The Jeyes web site states in response to the question

Can Jeyes Fluid be used to sterilise the soil?

Regrettably, as this product is now subject to Ministry regulations, we are unable at present, to confirm recommendations other than those printed on the latest can. Since EC Regulations in 2003, the product is no longer effective at sterilising soil.


Avoid re-using compost previously used for growing the Solanaceae family like potatoes, tomatoes, peppers and aubergines for growing Solanaceae again. Use this material for other container crops like leeks, garlic, carrots or for flowers.


The old potting soil is most likely nutrient depleted. Add slow-release fertiliser pellets which will ensure there are sufficient macro-nutrients available for the new season. Follow the instructions on the fertiliser pack.

The growing medium will almost certainly be short of some micro-nutrients and trace elements. Basically the vitamins of the plant world.

Professional analysis will identify which elements are needed but that is an expensive process. Adding a general mix of trace elements and micro-nutrients such as S-Chelate Cultiv-8 will cover all the micro-nutrients at the same time.


The growing medium may have acidified over the season. Test kits for pH (acidity) are fairly inexpensive to buy. The aim is to have a pH between 5.5 and 6.5. Rather than testing each batch, I just add a dusting of dolomite lime and mix in as I go. Ordinary garden lime is OK but dolomite lime adds magnesium.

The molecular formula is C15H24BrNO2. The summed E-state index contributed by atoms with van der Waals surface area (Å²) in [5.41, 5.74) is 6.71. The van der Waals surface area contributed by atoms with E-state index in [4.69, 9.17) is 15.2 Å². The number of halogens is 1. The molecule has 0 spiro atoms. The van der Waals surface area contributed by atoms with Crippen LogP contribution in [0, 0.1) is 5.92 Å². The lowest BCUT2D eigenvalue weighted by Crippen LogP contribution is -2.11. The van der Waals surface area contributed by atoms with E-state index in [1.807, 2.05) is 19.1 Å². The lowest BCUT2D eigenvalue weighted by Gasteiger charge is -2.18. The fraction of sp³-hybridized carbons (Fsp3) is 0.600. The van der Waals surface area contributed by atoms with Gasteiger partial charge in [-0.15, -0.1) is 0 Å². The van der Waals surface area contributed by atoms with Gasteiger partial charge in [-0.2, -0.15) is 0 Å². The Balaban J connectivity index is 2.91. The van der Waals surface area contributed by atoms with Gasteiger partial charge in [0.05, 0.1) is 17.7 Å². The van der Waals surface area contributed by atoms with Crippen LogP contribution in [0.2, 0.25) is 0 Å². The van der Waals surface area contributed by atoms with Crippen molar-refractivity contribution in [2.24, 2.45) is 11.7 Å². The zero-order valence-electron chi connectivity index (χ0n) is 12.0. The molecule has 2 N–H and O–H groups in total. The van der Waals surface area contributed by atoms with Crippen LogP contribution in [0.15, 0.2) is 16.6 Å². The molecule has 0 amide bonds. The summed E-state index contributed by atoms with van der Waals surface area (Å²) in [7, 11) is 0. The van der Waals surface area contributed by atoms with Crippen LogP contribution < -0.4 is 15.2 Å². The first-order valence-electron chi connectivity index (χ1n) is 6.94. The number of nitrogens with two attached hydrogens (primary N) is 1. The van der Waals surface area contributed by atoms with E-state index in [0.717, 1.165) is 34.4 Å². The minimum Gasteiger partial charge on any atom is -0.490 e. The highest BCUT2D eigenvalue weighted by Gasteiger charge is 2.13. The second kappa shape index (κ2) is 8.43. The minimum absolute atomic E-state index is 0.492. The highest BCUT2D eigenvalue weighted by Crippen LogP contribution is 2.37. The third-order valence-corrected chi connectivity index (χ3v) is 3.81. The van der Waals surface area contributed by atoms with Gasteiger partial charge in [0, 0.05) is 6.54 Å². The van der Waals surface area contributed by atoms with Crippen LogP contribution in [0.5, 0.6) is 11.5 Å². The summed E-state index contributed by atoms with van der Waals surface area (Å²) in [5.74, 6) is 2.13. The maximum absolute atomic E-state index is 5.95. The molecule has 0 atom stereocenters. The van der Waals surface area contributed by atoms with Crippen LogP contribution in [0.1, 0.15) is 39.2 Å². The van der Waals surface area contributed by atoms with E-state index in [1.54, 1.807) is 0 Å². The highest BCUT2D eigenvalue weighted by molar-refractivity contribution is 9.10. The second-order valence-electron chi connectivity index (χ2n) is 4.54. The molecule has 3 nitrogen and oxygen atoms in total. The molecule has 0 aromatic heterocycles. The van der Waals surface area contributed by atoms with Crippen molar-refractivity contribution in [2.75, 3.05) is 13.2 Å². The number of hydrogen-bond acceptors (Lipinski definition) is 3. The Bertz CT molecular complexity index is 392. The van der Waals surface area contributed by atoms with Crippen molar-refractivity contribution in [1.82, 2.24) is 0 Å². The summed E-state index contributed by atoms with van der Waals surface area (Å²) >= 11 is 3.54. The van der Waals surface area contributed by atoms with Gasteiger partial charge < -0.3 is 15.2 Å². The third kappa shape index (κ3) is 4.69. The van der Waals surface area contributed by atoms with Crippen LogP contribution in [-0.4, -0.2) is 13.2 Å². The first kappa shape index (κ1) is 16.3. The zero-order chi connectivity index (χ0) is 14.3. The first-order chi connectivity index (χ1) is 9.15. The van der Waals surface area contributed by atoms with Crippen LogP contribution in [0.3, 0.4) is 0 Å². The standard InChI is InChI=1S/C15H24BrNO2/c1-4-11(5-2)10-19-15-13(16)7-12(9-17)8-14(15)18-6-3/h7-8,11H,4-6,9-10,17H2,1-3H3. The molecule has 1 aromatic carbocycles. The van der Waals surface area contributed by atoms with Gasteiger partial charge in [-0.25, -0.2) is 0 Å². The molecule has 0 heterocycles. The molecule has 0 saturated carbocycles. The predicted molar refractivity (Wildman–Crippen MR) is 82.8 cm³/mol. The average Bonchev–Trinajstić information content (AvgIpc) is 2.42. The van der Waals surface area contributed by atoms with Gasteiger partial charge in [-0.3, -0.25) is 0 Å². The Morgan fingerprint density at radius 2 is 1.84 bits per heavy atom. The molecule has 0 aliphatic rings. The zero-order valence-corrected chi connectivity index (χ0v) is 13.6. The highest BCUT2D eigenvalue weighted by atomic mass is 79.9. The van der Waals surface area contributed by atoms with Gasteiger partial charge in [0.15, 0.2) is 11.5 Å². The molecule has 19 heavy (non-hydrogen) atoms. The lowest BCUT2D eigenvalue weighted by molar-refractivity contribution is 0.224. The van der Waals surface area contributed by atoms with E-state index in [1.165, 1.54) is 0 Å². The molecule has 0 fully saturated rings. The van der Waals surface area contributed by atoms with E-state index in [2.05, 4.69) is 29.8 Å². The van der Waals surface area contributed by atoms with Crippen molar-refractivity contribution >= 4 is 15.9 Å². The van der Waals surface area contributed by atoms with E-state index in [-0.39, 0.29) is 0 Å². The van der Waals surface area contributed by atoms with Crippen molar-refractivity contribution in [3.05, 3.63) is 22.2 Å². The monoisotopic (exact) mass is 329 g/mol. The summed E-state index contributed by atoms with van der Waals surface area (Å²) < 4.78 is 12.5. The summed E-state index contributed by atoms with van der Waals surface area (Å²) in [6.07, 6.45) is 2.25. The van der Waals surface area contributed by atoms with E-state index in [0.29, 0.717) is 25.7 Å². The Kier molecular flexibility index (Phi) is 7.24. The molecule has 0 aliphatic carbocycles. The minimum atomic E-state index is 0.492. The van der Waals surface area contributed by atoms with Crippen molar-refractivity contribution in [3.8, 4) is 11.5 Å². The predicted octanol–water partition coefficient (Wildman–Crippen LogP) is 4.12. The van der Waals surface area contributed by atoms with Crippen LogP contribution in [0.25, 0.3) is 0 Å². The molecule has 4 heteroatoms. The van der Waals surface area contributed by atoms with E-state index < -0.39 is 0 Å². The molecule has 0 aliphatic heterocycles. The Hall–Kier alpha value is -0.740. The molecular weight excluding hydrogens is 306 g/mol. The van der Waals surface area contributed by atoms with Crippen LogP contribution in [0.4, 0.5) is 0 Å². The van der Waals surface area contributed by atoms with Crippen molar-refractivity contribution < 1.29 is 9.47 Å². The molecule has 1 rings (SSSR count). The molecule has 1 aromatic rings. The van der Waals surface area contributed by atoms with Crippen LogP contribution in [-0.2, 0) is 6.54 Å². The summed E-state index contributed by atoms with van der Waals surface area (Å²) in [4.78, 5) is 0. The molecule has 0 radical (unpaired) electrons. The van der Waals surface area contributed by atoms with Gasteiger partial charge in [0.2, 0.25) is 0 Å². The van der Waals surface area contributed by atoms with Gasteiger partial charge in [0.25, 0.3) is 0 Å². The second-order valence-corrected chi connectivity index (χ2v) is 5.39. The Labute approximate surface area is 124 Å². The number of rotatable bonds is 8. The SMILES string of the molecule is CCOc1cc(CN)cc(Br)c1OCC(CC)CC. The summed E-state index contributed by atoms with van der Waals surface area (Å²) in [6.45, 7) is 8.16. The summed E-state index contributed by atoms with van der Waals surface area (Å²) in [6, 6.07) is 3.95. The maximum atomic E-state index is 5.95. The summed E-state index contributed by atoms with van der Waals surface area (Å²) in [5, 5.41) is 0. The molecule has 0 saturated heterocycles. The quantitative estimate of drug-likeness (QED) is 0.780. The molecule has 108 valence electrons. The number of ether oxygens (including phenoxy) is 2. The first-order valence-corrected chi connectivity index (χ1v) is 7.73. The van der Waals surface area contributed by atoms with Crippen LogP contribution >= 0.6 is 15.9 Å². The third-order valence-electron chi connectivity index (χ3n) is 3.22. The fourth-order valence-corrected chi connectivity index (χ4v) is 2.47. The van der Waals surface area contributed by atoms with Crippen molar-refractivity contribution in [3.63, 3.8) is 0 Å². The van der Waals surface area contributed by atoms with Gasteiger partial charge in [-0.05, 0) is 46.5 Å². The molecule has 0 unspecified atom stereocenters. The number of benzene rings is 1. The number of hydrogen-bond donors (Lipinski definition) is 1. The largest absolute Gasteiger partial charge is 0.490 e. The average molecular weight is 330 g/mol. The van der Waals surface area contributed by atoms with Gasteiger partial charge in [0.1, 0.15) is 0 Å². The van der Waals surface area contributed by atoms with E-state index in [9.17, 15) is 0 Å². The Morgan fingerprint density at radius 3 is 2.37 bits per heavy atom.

Incorporate Fresh Compost

Mix in fresh compost at a rate of 1 part new to 3 parts old. This will further refresh your old potting compost for re-planting.

Alternatively adding sieved home made compost and or leafmould will add body and structure to the compost.

Adding some perlite when mixing will keep the growing medium open and improve water retention. Between 1 part in 10 and 1 part in 5 will be right.

Deterioration with Age

You will certainly be able to get two seasons from potting compost and often three but beyond that it’s generally best to replace with fresh. The structure will deteriorate with age which may cause the compost to become waterlogged and anaerobic.

Disposal of Spent Compost

Spent compost still has some value. Just add to the garden soil and it will improve the humus. There will be little in the way of nutrients but spent compost will bulk up sandy soils and lighten clay soils, improving drainage and water retention.

Alternative Fast Method for Saving Potting Composts

Because time is often at a premium, there is a fast way to save purchasing some potting compost. We use this system for decorative annual pot plants on the patio.

Flower stand by our front door.

  1. At the end of season pull out the dead plants leaving behind the potting soil below.
  2. Using a hand fork, break up the potting compost in the base of the pot.
  3. If compacted, add a handful of perlite.
  4. Then add some slow release fertiliser granules.
  5. Top up with fresh compost and plant up as usual
  6. Water with trace elements (we use S-Chelate Cultiv 8)


Gardeners can save money and benefit the environment by revitalising and reusing their used commercial potting composts.